Posted by: anna | August 12, 2009

St Germanus & Ven. Neot

St. Germanus, bishop of Auxerre (448) (Celtic & British).
The icon is by the hand of Aidan Hart.

Both these saints are commemorated tomorrow, not today, but tomorrow is the Forefeast of the Procession of the Precious and Life-giving Cross of the Lord and the Eve of the Dormition Fast, so – as there are no British saints on the calendar for today – I will think about them today.

St Germanus (Herman, Germain) of Auxerre (5th century). Another highly capable man of action, and of many parts: lawyer, provincial governor, bishop, ecclesiastical rhetorician, military leader. His story is one of the intersection of power politics of the secular and ecclesiastical realms. He was sent with St Lupus (St Lupus???) to Britain to combat the Pelagian heresy. This all seems to have been bound up with keeping post-Roman Britain somehow loyal to the central church, or at least preventing it from going too much its own way, which with Celtic Christianity was always a risk felt by Rome – as we shall see in a little while when I finally investigate the Synod of Whitby for St Hilda’s feast. Germanus’ relics are kept at the Abbey of Saint-Germain d’Auxerre in Auxerre (Burgundy). There is an Orthodox parish with a dedication to St Stephen and St Germain of Auxerre at Vezelay in France, one of the historic starting points of the pilgrim way to Santiago de Compostela.

St Neot of Cornwall (9th century) strikes me as a pattern for Ellis Peters’ character Cadfael – he gave up a soldier’s life to become a monk, and spent the rest of his life caring for the poor. His Life is rather confusing. Another holy man who dared rebuke a king, Neot advised Alfred the Great, who may have been his brother. Or his nephew. Who was a military leader before entering monastic life? He is supposed to have been a very meek and mild man who modeled his own behaviour on the individual virtues of his fellows, visited Rome seven times, retreated to a solitary hermitage in the wilderness, and emerged from it to build a monastery. He became one of the Monks of Bodmin Moor (still a place for, er, independent characters). And how did a town in Cambridgeshire acquire his name? well guess what, Wikipedia has an answer for that too – monks carrying out that honourable and popular monastic activity (ahem) of relic pinching. Unfortunately I can’t (yet) find an icon or indeed any representation of St Neot, but there is lots more lore about St Neot here and here.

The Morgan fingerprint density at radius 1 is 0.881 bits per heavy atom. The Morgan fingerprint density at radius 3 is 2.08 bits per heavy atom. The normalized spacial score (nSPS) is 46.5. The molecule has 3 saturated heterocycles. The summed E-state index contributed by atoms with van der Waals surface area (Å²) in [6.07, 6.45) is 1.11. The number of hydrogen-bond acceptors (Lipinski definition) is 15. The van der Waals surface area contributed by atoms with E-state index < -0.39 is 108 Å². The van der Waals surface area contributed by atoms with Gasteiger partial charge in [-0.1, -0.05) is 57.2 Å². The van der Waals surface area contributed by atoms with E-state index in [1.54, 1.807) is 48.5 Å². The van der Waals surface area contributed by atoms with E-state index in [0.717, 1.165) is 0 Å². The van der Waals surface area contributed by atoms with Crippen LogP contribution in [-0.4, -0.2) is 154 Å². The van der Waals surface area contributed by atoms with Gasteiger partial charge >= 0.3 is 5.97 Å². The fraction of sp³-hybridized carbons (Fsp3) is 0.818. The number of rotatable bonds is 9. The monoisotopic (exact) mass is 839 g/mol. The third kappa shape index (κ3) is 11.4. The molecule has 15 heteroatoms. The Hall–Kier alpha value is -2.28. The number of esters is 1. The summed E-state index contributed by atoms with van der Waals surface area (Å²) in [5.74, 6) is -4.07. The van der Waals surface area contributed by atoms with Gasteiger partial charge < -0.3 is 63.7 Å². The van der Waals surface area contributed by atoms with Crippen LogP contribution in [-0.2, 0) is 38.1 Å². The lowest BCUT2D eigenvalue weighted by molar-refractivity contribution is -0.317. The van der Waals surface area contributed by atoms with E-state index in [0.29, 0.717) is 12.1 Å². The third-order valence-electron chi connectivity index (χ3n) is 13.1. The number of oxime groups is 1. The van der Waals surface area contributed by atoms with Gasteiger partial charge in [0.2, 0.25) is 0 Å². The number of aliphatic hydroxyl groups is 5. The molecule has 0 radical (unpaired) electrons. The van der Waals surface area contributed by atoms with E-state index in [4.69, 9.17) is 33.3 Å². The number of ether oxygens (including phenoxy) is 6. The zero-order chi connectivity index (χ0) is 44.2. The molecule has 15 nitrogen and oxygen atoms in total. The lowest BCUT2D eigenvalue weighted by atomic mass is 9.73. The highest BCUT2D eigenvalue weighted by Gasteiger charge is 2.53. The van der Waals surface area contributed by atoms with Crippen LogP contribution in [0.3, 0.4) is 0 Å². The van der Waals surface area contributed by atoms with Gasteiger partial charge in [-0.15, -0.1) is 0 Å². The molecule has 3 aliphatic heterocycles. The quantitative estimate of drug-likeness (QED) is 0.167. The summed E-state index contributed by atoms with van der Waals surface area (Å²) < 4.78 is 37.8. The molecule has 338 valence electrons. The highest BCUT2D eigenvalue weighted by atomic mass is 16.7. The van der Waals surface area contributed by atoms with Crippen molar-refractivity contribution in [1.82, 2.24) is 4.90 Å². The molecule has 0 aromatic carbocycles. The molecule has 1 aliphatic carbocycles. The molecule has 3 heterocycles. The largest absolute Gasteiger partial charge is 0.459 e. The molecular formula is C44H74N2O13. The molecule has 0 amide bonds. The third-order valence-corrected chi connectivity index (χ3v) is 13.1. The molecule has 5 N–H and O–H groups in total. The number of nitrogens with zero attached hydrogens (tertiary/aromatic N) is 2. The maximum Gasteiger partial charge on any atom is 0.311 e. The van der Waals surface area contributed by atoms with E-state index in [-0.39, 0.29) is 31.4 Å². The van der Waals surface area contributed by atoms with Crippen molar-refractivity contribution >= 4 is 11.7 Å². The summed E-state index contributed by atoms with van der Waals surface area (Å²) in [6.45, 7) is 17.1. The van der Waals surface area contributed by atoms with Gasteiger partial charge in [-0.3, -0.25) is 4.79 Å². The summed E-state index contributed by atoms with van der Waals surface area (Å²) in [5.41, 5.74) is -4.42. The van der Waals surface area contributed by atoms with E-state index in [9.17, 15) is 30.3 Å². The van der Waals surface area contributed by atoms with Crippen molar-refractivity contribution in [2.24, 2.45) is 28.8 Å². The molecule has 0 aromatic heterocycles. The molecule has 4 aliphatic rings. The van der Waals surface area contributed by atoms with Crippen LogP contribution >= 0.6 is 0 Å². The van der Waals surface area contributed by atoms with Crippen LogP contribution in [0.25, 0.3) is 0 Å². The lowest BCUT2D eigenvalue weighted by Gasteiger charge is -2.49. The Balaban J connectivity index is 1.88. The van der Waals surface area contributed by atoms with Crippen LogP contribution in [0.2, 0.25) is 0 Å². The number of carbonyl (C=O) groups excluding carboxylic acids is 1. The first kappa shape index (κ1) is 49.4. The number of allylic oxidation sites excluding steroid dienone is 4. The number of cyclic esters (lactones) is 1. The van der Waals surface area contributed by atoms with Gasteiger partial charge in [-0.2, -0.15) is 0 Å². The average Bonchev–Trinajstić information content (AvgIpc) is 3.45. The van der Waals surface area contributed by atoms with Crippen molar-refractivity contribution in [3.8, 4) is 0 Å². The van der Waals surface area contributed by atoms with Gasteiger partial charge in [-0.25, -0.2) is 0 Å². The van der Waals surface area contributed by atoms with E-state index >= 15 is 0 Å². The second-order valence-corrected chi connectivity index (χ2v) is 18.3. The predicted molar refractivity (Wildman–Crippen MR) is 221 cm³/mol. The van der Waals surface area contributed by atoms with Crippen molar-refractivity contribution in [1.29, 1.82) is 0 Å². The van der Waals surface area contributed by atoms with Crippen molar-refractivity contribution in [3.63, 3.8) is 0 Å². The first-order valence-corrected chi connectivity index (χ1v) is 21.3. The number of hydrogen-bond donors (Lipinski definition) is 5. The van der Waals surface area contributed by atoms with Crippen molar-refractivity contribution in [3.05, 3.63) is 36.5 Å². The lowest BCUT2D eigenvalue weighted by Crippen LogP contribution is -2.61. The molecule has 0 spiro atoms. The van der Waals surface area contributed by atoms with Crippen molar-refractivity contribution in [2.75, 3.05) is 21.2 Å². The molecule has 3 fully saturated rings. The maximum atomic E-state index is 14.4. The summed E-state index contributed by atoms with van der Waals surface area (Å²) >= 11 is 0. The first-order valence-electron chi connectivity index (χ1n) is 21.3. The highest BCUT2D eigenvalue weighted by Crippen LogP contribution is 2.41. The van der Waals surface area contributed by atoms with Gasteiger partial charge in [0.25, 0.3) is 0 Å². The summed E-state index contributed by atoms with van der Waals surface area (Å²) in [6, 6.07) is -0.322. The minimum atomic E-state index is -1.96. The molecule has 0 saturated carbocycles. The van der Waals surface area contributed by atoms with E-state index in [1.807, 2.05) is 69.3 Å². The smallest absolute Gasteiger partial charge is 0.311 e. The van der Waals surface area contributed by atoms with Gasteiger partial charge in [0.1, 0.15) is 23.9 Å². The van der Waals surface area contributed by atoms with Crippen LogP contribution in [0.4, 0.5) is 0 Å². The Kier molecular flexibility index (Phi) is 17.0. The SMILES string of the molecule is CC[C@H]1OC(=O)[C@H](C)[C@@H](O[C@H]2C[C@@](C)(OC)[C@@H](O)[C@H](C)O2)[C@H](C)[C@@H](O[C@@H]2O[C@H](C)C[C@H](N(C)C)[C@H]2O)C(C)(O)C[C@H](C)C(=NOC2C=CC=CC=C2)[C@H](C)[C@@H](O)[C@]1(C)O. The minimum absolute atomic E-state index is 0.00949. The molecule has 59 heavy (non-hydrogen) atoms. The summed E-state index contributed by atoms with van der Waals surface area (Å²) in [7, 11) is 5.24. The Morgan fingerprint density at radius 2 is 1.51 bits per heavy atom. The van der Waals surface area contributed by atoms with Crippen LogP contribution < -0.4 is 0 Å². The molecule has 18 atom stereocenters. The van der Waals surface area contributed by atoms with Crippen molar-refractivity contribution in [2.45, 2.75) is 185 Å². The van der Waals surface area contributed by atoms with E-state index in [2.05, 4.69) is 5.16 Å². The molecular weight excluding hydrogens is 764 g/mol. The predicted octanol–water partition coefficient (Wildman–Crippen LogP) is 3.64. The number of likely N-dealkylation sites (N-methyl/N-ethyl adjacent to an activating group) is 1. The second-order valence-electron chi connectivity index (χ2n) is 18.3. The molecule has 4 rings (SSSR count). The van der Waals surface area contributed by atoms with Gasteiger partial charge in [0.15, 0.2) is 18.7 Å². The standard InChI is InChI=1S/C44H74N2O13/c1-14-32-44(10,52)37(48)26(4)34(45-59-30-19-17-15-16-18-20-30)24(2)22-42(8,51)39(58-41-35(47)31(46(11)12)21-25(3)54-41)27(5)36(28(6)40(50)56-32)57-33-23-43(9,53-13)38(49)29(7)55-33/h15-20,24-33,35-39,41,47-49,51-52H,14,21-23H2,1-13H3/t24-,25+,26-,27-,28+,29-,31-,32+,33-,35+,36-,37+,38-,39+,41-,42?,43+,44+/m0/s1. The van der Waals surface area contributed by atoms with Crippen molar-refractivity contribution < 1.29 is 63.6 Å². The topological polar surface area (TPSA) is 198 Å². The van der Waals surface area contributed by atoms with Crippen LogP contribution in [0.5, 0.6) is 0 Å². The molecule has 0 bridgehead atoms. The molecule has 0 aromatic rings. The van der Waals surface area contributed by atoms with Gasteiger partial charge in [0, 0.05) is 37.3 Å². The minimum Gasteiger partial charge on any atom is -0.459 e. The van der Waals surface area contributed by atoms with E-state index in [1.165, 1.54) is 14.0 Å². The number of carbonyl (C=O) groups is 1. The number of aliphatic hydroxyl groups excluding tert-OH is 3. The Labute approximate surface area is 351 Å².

I am impressed yet again by the distance and frequency of saints’ travels in the early Christian centuries. There is a popular misconception that people simply didn’t travel in the Middle Ages. Well, quite possibly most people didn’t go very far – after all it was time-consuming and expensive. Think how many days it would take to ride a horse on unpaved roads from, say, Cornwall to Cambridge. But that was generally true for nearly everybody up until the advent of trains, and those medieval people who did travel, and they were by no means restricted to the rich and famous, travelled astonishingly widely and often. Another e-resource for western saints: a very very comprehensive calendar!

Holy Saint Germanus and Saint Neot, pray to God for us.



  1. I agree, I am a historical fiction reader – and really, historical personages travelled all over the place (mostly if they had money). Very good point.

    Holy Saints, pray to God for us.

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